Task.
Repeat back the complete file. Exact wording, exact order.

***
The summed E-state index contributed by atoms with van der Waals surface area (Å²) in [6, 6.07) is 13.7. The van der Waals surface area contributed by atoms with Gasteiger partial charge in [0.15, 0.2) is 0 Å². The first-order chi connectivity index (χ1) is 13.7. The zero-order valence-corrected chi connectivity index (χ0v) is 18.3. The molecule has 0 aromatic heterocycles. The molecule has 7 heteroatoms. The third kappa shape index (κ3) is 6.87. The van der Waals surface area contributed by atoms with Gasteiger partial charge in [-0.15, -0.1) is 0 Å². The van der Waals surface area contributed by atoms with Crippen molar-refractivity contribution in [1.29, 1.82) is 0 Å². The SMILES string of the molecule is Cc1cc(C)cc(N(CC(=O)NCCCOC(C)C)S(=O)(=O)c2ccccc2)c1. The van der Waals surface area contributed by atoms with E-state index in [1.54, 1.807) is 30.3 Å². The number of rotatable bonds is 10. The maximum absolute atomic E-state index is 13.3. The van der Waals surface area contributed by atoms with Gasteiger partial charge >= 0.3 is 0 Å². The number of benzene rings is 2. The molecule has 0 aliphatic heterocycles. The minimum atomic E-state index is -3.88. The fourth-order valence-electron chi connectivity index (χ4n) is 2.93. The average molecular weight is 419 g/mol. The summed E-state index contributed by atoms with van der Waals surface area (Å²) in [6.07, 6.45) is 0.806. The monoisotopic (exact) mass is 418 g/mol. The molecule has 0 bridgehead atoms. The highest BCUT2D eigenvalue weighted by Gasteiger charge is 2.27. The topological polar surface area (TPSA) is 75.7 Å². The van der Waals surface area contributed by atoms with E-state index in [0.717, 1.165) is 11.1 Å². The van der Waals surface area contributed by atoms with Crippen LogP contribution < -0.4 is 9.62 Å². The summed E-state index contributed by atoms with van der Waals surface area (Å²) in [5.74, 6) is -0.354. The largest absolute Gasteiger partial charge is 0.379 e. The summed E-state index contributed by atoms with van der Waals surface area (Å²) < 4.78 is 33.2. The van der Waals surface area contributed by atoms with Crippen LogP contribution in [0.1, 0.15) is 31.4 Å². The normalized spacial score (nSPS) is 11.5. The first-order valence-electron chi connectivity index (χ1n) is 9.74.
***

The summed E-state index contributed by atoms with van der Waals surface area (Å²) in [6, 6.07) is 13.7. The van der Waals surface area contributed by atoms with Gasteiger partial charge in [0.15, 0.2) is 0 Å². The first-order chi connectivity index (χ1) is 13.7. The zero-order valence-corrected chi connectivity index (χ0v) is 18.3. The molecule has 0 aromatic heterocycles. The molecule has 7 heteroatoms. The third kappa shape index (κ3) is 6.87. The van der Waals surface area contributed by atoms with Gasteiger partial charge in [-0.15, -0.1) is 0 Å². The van der Waals surface area contributed by atoms with Crippen molar-refractivity contribution in [1.29, 1.82) is 0 Å². The SMILES string of the molecule is Cc1cc(C)cc(N(CC(=O)NCCCOC(C)C)S(=O)(=O)c2ccccc2)c1. The van der Waals surface area contributed by atoms with E-state index in [1.54, 1.807) is 30.3 Å². The number of rotatable bonds is 10. The maximum absolute atomic E-state index is 13.3. The van der Waals surface area contributed by atoms with Gasteiger partial charge >= 0.3 is 0 Å². The number of benzene rings is 2. The molecule has 0 aliphatic heterocycles. The minimum atomic E-state index is -3.88. The fourth-order valence-electron chi connectivity index (χ4n) is 2.93. The average molecular weight is 419 g/mol. The summed E-state index contributed by atoms with van der Waals surface area (Å²) in [6.07, 6.45) is 0.806. The monoisotopic (exact) mass is 418 g/mol. The molecule has 0 bridgehead atoms. The highest BCUT2D eigenvalue weighted by Gasteiger charge is 2.27. The topological polar surface area (TPSA) is 75.7 Å². The van der Waals surface area contributed by atoms with E-state index in [0.717, 1.165) is 11.1 Å². The van der Waals surface area contributed by atoms with Crippen LogP contribution < -0.4 is 9.62 Å². The summed E-state index contributed by atoms with van der Waals surface area (Å²) in [5.74, 6) is -0.354. The largest absolute Gasteiger partial charge is 0.379 e. The summed E-state index contributed by atoms with van der Waals surface area (Å²) < 4.78 is 33.2. The van der Waals surface area contributed by atoms with Crippen LogP contribution in [0.1, 0.15) is 31.4 Å². The normalized spacial score (nSPS) is 11.5. The first-order valence-electron chi connectivity index (χ1n) is 9.74.